Czechoslovakia occupied a special place in American sympathies. This excellent democratic republic was created shortly after World War I, under the leadership of Thomas Masaryk, largely because of the untiring efforts of President Woodrow Wilson.
Whether or not I would have been able to do anything effective to check the Communist engulfment of Czechoslovakia three years later in 1948, is doubtful. I regret only that I was deprived of the opportunity of trying. I am confident that FDR would have given me firm support, for under that shadow of his approaching death, he left me with the distinct impression of an awakening to the gulf between Communist assurances and the intentions and deeds with which they were to double-cross him.
Roosevelt was reelected for a fourth term in November, 1944, and Edna and I were among the small group who were invited to attend the inauguration in January, 1945, standing in the rear grounds of the White House facing the platform in a snowfall. Watching him being supported by his son James while he delivered his inaugural address, I was disturbed anew by the marked deterioration in his health.
Meantime, during the later summer and fall of 1944, the plan for a world organization to replace the defunct League of Nations was being perfected. It would be called the “United Nations.” President Roosevelt had personally agreed with the Russian dictator, Josef Stalin, on the broad principles of organization, including the astounding provision that the Soviet Union should have three members in the General Assembly, while all other nations, including the United States should have only one; and that the real power of the U.N. would reside in a Security Council, composed of the “Big Three,” the United States, Great Britain, and the Soviet Union. These “permanent members” of the Security council would each have a veto, and thus control all actions pertaining to the major purpose of the U.N., namely, to keep the peace of the world. (Later, China and France were added to the permanent members).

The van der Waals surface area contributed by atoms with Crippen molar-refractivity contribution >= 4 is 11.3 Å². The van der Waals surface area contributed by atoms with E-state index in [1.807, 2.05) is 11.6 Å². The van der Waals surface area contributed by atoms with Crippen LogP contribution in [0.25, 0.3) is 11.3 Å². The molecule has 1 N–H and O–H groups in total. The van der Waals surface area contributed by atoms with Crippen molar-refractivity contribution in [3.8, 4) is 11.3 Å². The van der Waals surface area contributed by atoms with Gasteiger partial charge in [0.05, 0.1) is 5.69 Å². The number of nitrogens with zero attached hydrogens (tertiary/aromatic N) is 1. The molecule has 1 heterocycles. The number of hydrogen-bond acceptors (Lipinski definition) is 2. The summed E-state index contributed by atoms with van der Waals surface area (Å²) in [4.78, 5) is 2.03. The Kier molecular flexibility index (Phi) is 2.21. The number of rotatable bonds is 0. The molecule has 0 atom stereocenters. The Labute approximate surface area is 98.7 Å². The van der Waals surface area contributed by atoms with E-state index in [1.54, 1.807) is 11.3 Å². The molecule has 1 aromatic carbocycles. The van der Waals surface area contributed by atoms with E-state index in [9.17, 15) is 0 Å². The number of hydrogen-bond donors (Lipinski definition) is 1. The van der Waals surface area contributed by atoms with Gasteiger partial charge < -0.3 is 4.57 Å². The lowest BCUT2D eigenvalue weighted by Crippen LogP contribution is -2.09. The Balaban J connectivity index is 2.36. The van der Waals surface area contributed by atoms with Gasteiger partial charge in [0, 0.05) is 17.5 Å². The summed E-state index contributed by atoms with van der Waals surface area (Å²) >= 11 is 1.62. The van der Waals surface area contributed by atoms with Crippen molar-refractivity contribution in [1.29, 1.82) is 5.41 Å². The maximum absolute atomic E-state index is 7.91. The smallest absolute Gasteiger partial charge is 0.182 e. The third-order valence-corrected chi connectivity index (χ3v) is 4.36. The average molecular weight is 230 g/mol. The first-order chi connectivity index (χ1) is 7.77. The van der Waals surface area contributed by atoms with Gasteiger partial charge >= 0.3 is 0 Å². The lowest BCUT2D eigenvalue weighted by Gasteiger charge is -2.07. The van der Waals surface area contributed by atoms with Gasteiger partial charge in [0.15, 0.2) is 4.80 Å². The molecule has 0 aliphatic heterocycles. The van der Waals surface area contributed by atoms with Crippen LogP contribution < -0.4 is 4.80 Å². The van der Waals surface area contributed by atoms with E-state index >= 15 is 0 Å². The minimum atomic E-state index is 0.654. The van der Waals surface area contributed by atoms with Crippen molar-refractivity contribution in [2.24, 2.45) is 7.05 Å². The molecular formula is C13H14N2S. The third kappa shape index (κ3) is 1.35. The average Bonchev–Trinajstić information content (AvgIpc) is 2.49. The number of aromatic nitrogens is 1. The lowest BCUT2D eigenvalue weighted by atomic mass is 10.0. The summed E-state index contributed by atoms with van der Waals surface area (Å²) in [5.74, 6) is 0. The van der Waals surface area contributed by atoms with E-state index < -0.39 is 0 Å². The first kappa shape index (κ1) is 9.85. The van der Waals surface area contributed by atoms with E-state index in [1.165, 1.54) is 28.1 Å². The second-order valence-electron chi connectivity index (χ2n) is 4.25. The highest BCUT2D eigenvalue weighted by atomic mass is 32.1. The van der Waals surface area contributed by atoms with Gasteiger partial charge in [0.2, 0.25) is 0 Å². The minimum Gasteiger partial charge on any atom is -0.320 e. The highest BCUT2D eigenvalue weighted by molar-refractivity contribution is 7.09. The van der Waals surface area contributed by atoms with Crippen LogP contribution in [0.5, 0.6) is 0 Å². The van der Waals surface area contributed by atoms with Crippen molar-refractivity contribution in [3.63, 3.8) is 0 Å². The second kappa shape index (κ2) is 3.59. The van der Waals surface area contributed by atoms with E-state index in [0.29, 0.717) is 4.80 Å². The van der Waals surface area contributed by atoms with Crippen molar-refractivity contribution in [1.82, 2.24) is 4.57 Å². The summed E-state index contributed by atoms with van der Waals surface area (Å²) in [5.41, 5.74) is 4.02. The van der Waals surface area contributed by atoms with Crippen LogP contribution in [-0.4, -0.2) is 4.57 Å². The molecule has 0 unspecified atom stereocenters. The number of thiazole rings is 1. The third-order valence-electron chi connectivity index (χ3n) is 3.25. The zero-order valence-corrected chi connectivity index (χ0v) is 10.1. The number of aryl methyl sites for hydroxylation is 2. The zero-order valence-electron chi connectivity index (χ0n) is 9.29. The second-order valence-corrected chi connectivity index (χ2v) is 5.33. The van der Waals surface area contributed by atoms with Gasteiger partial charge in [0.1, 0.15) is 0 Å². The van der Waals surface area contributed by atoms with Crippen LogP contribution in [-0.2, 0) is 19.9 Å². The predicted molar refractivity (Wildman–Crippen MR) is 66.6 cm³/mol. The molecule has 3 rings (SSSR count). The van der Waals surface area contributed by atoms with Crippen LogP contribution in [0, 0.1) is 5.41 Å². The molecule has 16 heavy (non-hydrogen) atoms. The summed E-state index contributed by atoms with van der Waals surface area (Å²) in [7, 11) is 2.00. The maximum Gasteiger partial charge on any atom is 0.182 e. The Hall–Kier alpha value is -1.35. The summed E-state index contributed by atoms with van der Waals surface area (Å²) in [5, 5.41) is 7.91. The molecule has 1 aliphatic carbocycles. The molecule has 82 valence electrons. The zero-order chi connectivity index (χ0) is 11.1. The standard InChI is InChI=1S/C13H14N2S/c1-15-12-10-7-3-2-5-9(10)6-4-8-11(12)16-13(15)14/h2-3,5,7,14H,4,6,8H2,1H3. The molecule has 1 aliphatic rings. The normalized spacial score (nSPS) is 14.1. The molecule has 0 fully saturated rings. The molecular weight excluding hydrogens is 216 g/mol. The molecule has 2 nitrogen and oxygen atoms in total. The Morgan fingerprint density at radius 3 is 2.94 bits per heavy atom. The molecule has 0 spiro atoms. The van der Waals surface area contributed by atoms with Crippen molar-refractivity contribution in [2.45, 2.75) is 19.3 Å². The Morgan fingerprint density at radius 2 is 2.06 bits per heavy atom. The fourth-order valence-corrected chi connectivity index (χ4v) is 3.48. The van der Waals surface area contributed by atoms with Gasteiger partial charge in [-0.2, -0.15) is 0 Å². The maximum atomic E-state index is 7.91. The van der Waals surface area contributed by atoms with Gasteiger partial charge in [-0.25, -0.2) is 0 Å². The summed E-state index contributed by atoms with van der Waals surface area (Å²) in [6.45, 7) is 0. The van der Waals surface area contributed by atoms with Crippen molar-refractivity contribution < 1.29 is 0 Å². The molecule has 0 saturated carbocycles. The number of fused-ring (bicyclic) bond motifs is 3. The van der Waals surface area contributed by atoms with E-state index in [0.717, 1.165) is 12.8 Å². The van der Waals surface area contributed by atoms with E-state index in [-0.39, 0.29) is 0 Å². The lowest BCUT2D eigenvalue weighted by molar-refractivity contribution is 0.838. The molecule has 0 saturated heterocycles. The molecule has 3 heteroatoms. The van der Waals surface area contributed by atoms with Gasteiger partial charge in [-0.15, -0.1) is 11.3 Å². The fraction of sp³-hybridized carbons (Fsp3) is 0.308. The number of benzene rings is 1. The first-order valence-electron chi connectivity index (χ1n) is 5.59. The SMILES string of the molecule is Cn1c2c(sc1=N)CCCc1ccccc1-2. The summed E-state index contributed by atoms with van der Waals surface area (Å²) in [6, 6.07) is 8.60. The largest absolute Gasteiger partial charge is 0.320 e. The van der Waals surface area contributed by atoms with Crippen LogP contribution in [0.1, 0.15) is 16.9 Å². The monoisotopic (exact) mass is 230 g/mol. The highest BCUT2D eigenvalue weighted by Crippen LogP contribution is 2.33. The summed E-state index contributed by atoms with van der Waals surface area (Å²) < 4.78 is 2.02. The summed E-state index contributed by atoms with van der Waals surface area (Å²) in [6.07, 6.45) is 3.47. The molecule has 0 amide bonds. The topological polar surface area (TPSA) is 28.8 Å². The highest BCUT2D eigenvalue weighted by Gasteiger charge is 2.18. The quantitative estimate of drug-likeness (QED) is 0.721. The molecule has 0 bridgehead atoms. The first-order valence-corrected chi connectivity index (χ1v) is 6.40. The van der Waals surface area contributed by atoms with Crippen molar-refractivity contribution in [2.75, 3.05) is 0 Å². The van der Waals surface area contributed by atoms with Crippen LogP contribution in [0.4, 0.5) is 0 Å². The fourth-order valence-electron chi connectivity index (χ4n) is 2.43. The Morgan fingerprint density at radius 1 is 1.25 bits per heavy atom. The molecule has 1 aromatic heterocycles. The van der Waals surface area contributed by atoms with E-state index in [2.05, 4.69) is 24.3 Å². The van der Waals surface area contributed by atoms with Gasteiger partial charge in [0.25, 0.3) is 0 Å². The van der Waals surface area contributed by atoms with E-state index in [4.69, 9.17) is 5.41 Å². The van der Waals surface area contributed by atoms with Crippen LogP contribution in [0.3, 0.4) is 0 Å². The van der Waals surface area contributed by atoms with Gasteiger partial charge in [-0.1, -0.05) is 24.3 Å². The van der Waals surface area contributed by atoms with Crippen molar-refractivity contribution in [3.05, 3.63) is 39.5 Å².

Other concessions were made to the Red leaders, as we shall see in our discussion of how we of the Free World lost the great country of China. In charge of final wording of the Charter of the U.N. and of plans for the first meeting of the new organization at San Francisco in April, 1945, was a career State Department officer, Alger Hiss.
It has always been my judgment that President Roosevelt was too ill to have allowed his name to be submitted for a fourth term; however, I realized that he was so dedicated to the proposition that he alone could secure from the Russians some semblance of peace for the world, that he agreed to continue in the presidency. His last words to me still echo in my mind: